Advanced Micro Devices (NASDAQ:AMD) fell nearly 5% on Wednesday, leading chip stocks lower, as Wells Fargo cut estimates on the Dr. Lisa Su-led company due to PC market weakness and emerging concerns in the data center business.
Wells Fargo analyst Aaron Rakers noted AMD’s (AMD) shares “are likely to remain under pressure” until investors feel that risks against the stock have alleviated. For his part, Rakers has an overweight rating and a $130-a-share price target on AMD’s (AMD) stock.
Rakers explained that the PC market is expected to decline in the mid-to-high teens this year and mid-single digits next year. And with incremental concern on the data center, there are “downside risks in AMD’s Data Center segment.”
As such, Rakers lowered his revenue and earnings estimates for 2022 to $25.5B and $4.11 a share, down from $26.2B and $4.32 a share. He also cut his 2023 and 2024 estimates, moving to $26.6B and $29.4B in annual revenue, with earnings per share of $4.13 and $4.75, respectively.
With regards to the data center, Rakers said AMD (AMD) is continuing to gain share, but there is a concern around inventory, particularly among the hyperscalers.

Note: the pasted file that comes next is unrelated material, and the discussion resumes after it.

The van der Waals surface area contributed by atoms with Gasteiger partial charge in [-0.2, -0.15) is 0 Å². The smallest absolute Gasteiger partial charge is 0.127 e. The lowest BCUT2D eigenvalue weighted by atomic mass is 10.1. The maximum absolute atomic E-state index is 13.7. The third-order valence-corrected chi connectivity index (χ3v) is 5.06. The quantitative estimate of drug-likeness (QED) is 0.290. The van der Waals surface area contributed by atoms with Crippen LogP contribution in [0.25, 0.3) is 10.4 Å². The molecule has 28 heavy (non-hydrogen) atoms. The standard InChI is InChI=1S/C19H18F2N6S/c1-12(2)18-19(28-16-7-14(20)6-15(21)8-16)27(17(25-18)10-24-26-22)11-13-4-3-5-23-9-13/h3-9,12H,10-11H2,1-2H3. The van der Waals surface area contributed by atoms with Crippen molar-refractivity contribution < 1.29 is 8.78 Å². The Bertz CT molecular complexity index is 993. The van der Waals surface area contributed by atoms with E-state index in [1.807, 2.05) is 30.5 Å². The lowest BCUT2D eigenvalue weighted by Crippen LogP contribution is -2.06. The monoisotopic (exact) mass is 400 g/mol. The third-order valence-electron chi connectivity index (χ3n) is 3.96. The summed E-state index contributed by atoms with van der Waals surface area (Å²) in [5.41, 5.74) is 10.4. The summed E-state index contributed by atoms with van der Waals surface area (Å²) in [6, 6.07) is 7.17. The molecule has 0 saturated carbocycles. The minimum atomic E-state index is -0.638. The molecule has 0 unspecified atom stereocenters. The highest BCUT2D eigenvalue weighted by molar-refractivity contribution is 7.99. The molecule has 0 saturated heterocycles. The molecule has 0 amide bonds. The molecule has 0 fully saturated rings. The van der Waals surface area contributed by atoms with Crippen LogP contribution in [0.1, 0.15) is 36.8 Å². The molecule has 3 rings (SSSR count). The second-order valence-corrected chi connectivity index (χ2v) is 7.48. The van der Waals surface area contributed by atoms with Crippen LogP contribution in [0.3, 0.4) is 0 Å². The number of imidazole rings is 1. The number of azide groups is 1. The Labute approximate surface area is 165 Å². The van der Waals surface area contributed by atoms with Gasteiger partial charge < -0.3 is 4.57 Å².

“AMD’s commentary on data center growth [and] resiliency is a key focus amid concerns around slowing hyperscale [capital expense] dynamics” and elongated deal cycles, Rakers said.
Nvidia (NVDA) and Intel (INTC), which both compete with AMD, fell in sympathy, declining 4% and 3%, respectively.
STMicroelectronics (NYSE:STM) shares were flat even as the company said it would build a €730M integrated Silicon Carbide substrate manufacturing facility in Italy to support the increased demand.
Production is expected to start in 2023.
Taiwan Semiconductor (NYSE:TSM) shares rose fractionally as Morgan Stanley recommended the semiconductor foundry, calling it a “top pick.”
A group of Morgan Stanley analysts noted that there is expected to be a semiconductor recovery in the second-half of 2023 and Taiwan Semiconductor (TSM) is likely to benefit, as it is “the enabler of future technology.”
The analysts also noted that Asian semiconductor companies would likely recover faster than their U.S. counterparts as some are trading at trough valuations, while trends such as 5G, artificial intelligence and electric vehicles continue strong growth.
Separately on Wednesday, analysts at Bernstein noted that Apple’s (AAPL) iPhone “may be a risk” for Taiwan Semiconductor (TSM) in the first-quarter of 2023 on worries that it will be “sub-seasonal” with the iPhone making the period even lower if it experiences slow sell-through.
“We still project Taiwan Semiconductor to raise price and the earnings growth in [calendar year 2023 and 2024],” the analysts wrote.
Several other semiconductor stocks were also in the red in late morning trading on Wednesday, including Texas Instruments (TXN), Analog Devices (ADI), Micron (MU) and Broadcom (AVGO), all down between 1% and 3%.
Bank of America recently reiterated its buy ratings on Advanced Micro Devices (AMD) and several other cloud computing-related semiconductor companies, noting the group is still likely to benefit from increased spending.